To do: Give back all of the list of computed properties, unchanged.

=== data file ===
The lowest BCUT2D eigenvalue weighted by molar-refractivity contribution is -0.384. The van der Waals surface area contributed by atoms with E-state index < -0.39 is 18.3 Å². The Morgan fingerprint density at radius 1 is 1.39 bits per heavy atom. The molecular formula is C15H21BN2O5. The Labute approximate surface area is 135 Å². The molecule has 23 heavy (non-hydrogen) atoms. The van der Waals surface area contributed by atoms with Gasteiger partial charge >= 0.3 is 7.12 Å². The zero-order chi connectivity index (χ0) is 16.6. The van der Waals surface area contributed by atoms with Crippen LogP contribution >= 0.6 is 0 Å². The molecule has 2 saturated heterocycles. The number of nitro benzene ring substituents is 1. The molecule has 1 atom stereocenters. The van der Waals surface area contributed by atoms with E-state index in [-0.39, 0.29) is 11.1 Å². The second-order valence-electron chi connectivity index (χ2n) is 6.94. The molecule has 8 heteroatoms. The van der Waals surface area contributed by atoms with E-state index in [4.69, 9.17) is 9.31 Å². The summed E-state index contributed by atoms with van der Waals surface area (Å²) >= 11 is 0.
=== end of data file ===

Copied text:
The lowest BCUT2D eigenvalue weighted by molar-refractivity contribution is -0.384. The van der Waals surface area contributed by atoms with E-state index < -0.39 is 18.3 Å². The Morgan fingerprint density at radius 1 is 1.39 bits per heavy atom. The molecular formula is C15H21BN2O5. The Labute approximate surface area is 135 Å². The molecule has 23 heavy (non-hydrogen) atoms. The van der Waals surface area contributed by atoms with Gasteiger partial charge >= 0.3 is 7.12 Å². The zero-order chi connectivity index (χ0) is 16.6. The van der Waals surface area contributed by atoms with Crippen LogP contribution >= 0.6 is 0 Å². The molecule has 2 saturated heterocycles. The number of nitro benzene ring substituents is 1. The molecule has 1 atom stereocenters. The van der Waals surface area contributed by atoms with E-state index in [-0.39, 0.29) is 11.1 Å². The second-order valence-electron chi connectivity index (χ2n) is 6.94. The molecule has 8 heteroatoms. The van der Waals surface area contributed by atoms with E-state index in [4.69, 9.17) is 9.31 Å². The summed E-state index contributed by atoms with van der Waals surface area (Å²) >= 11 is 0.